Of the new psychoactive substances, mephedrone has been gaining popularity lately, especially among clubbers and people who practice «chemsex». The “chemsex phenomenon” has attracted a great deal of media and political attention around the world (Death After Mephedrone). The use of drugs for sex has already been documented over the past decades. Generally, psychoactive substances have been used in most cases to increase sexual pleasure, activity, increase sexual confidence and improve the perceived quality of sex on mephedrone.
The phenomenon initially emerged in the United Kingdom and Western Europe among lesbian, gay, bisexual, transgender (LGBT) population and it refers to the use of crystallized methamphetamine, mephedrone, γ-hydroxybutyrate (GHB) and, to a lesser extent, drugs of abuse like cocaine and ketamine to facilitate sex, frequently in a polydruguse combinations. In this publication, we present a detailed documented case of acute toxicity associated with the use of mephedrone prior to sexual intercourse.
A 56 years old man was found dead in his flat, only wearing a sex belt with a harness around the waist; no evidence of violence was observed. Based on the statement of the deceased’s friend who was with him, the deceased decided to dilute the chemical substance in physiological water while having sex in order to give himself and his friend an intramuscular injection.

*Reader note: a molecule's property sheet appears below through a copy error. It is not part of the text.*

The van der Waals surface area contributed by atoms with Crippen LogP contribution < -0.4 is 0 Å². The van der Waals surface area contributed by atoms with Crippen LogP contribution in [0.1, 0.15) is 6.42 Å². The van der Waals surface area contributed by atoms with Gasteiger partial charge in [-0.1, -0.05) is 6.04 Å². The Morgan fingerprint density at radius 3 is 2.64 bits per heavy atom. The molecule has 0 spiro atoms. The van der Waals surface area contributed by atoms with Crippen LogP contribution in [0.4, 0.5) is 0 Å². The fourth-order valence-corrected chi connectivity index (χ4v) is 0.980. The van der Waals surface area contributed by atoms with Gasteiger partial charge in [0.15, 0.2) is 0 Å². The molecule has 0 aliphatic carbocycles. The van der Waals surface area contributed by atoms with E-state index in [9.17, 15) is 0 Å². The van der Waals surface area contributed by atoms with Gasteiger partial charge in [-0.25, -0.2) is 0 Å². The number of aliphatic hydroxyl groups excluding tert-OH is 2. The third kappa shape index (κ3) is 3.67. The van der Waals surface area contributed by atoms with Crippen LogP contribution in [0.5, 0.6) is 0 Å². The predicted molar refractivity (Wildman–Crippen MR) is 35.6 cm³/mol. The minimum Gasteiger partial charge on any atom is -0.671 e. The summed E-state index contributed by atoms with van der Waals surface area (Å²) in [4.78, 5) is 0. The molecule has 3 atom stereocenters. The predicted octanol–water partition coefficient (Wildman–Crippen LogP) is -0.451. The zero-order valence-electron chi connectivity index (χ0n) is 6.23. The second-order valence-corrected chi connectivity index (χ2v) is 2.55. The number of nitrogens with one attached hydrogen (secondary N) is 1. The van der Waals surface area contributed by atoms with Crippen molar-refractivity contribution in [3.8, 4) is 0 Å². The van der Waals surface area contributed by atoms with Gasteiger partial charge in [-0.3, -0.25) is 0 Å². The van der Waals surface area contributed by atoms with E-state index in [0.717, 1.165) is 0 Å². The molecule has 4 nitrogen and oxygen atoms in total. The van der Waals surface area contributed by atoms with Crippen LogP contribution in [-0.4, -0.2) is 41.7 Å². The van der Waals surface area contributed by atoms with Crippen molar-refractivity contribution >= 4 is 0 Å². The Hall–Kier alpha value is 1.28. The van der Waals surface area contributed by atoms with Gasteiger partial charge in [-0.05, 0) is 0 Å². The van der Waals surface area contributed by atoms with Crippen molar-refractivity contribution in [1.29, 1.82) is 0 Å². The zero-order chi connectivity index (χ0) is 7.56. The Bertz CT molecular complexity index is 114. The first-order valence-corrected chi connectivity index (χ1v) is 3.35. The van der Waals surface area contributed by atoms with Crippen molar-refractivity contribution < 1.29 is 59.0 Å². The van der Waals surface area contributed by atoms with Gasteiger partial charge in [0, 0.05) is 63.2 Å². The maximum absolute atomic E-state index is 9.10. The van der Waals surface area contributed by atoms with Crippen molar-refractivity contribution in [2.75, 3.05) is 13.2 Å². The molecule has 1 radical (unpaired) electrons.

A few minutes after the injection, the man lost consciousness and hit his head. After the paramedics arrived, they performed a death certificate. At the scene, police found insulin syringes, several ziplocs with white powder inside, and two glass vials with a 10 ml solution.
The deceased was an Italian male, 177 cm in height and 85 kg in weight; the corpse was in good condition, the body appeared well nourished. No external injuries or other remarkable evidences were found, except for a needle puncture mark and a contused lacerated wound on the left side of his upper face area and an abrasion in the zygomatic region, both most likely due to the fall.
These findings were both superficial and were deemed not meaningful for the cause of the death. The internal examination of the body did not reveal any organ abnormalities that could explain the exitus. From autopsy examination performed after 38 h, oedematous facies, widespread polyvisceral oedema and congestion, interfissural pulmonary petechiae, a moderate aortocoronary sclerosis and cardiac hypertrophy were detected; heart was 560 g.
During autopsy examination, urine, bile and blood samples (central and femoral venous blood) were collected and stored at −20 °C temperature until toxicological analysis. Due to the sudden death and the availability of many other biological samples, hair collection was not deemed necessary by the coroner.
Results and discussion (Death After Mephedrone)
During histological examination of the organs we obtained the following data:
- Heart – macroscopic and microscopic examination of this organ revealed interstitial edema with signs of necrosis of subendocardial compression bands, signs of neutrophilic leukocytosis and microhemorrhages in the tissue.
- Kidney and suprarenal glands – intense hyperaemia and congestion, microhaemorrhages in the perirenal fat.
- Lungs– Intense hyperemia and congestion with predominance of a large number of alveolar macrophages; subsegmental atelectasis with intra-alveolar and interstitial edema were detected.
- Liver – signs of hepatitis in the stage of cirrhotic transformation of liver parenchyma.
- Brain – microhemorrhagic foci in the white matter.